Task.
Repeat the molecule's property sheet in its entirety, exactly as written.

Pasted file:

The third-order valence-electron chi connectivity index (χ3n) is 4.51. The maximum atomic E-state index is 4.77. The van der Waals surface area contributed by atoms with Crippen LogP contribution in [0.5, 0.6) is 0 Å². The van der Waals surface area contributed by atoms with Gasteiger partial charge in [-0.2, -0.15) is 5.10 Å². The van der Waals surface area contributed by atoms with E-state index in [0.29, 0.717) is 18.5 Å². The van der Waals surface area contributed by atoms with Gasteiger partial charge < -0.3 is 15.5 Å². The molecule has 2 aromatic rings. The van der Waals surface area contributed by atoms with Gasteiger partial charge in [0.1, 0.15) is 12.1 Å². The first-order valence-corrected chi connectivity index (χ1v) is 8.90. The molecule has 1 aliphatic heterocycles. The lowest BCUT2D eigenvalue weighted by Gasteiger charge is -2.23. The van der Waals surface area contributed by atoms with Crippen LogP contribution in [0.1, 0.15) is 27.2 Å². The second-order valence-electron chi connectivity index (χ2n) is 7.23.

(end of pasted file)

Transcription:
The third-order valence-electron chi connectivity index (χ3n) is 4.51. The maximum atomic E-state index is 4.77. The van der Waals surface area contributed by atoms with Crippen LogP contribution in [0.5, 0.6) is 0 Å². The van der Waals surface area contributed by atoms with Gasteiger partial charge in [-0.2, -0.15) is 5.10 Å². The van der Waals surface area contributed by atoms with E-state index in [0.29, 0.717) is 18.5 Å². The van der Waals surface area contributed by atoms with Gasteiger partial charge < -0.3 is 15.5 Å². The molecule has 2 aromatic rings. The van der Waals surface area contributed by atoms with Gasteiger partial charge in [0.1, 0.15) is 12.1 Å². The first-order valence-corrected chi connectivity index (χ1v) is 8.90. The molecule has 1 aliphatic heterocycles. The lowest BCUT2D eigenvalue weighted by Gasteiger charge is -2.23. The van der Waals surface area contributed by atoms with Crippen LogP contribution in [0.1, 0.15) is 27.2 Å². The second-order valence-electron chi connectivity index (χ2n) is 7.23.